Demand will drive SEC Network
08/20/2013 3:47 PM
08/20/2013 4:08 PM
Want the SEC Network? Ask for it.
That’s the message Justin Connolly brought to the Tiger Club of Kansas City on Tuesday. Connolly is an ESPN vice president for college networks who will oversee Southeastern Conference sports coverage.
“That’s a big piece of why I’m here,” Connolly said. “It’s an outreach effort to fans, to let them know well in advance it’s coming.”
The SEC Network, set to launch in August 2014, will air 45 football games and more than 100 men’s basketball games. On the day when the SEC announced its 2013-14 basketball schedule, Connolly wouldn’t speculate which of those matchups might be SEC Network targets for the next season.
But some of the attractive ones will be.
“There’s an understanding between the conference and the schools that in order to make this thing go, to run well and draw the attention of consumers and distributors, that we’re going to have to schedule meaningful games that will resonate with fan bases,” Connolly said.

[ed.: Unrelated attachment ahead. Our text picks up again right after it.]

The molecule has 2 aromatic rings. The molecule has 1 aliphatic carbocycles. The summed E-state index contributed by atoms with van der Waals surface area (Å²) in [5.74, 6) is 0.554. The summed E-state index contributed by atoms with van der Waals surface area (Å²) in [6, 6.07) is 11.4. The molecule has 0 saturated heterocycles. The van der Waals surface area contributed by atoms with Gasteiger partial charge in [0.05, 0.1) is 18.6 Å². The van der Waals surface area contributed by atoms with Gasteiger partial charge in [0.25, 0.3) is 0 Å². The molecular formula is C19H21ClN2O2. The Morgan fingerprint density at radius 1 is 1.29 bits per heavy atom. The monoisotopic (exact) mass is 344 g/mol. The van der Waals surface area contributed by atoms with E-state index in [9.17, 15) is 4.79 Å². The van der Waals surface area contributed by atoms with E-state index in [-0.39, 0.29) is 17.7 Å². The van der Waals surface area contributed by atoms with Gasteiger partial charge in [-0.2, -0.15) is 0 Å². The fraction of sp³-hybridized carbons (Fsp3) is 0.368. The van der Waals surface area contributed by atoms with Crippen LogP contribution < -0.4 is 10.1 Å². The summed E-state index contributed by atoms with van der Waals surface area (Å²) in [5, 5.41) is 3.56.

That goes for football as well.
ESPN and the SEC are banking on attractive content for fans to demand the network as part of a basic tier lineup on distributors such as Time Warner Cable, Cox, Comcast, Dish and DirecTV. The SEC already has secured a deal with AT&T U-verse.
According to industry analysts at SNL Kagan, ESPN receives more than $5 per month from each of its 100 million or so subscribers, making it the most expensive channel on your cable bill.
Some have speculated that the SEC Network may charge an additional $1 per month in subscriber fees in the league’s 11-state footprint, including Missouri.
CBS will continue to have first choice on football, including the SEC football championship game, and men’s basketball games.
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